Users of pre-paid airtime sold by telecommunications providers have been slapped with a 15 percent value added tax (VAT) from February 1st. This follows a 15 percent VAT imposed by the Ministry of Finance, which was originally scheduled for implementation in September last year.
The VAT, said mobile phone operators MTC and Cell One, will be levied on the face value of the pre-paid vouchers and will be deemed to be inclusive of VAT. This means that a pre-paid voucher of N$10 will yield an N$8.10 airtime, with the remaining N$1.30 VAT going to the Receiver of Revenue. Residential users of mobile telephones were excluded from VAT when first implemented in Namibia to promote the use of telecommunications services.
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Pre-paid services were assumed to be predominantly residential in nature and were zero- rated [no tax levied]. Permanent Secretary in the Ministry of Finance, Calle Schlettwein, said theVAT was imposed because it is a legal provision in the VAT Act that needed to be implemented earlier. There is an exemption for landlines.
"We have realised that pre-paid airtime remains a VAT-able service," said Schlettwein. The implementation came late, he said, because of operational hiccups experienced by service providers, and hence the second extension on the VAT imposition.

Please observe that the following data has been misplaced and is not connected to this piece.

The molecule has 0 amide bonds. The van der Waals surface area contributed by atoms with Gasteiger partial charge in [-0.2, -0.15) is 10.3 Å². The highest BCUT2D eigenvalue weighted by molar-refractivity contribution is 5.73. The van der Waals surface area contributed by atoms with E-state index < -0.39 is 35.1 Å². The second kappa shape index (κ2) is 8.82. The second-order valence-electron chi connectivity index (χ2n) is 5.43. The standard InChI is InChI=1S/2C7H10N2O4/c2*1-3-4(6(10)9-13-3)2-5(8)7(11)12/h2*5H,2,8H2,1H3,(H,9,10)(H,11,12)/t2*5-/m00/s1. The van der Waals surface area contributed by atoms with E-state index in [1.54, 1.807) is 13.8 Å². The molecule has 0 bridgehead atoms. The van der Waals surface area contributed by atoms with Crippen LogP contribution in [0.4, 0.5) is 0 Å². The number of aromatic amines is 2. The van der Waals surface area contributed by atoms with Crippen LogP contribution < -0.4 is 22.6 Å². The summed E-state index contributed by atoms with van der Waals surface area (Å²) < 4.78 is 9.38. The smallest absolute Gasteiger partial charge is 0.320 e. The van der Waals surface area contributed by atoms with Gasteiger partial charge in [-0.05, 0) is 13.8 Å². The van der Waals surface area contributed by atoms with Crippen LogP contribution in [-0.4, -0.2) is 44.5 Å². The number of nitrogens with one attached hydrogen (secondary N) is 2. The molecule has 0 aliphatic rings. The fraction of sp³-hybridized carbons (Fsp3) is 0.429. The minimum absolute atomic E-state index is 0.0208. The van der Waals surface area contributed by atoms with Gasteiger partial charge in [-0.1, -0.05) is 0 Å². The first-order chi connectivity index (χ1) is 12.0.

"We have a ruling to implement from the Receiver of Revenue and we are unfortunately duty bound to comply. It leaves us as operators with no choice but to pass the new tax onto consumers which will definitely restrict market growth," said Miguel Geraldes, MTC Managing Director.
Cell One CEO Lars Christian Luel said the operator would have to implement the new ruling "as best we can".
Telecom Namibia has, however, taken a different route, and decided not to pass on the VAT levy onto its customers. "This decision represents an effort to bring relief to the vulnerable groups most susceptible to the increased inflation that the VAT can cause," said Managing Director of Telecom Namibia, Frans Ndoroma.
"Here we have in mind a huge number of prepaid card users, most of whom are students, elderly and non-income earners, for whom the imposition of the VAT would therefore worsen their financial plight. By subsidising this VAT, Telecom Namibia stands to lose "millions" per month, said Manager: Finance and Administrator, Robert Offner.
A study by Nepru indicates that 92 percent of mobile phone users buy prepaid mobile services.
Source: Balancing Act, Issue 391, 08.02.2008 based on New Era.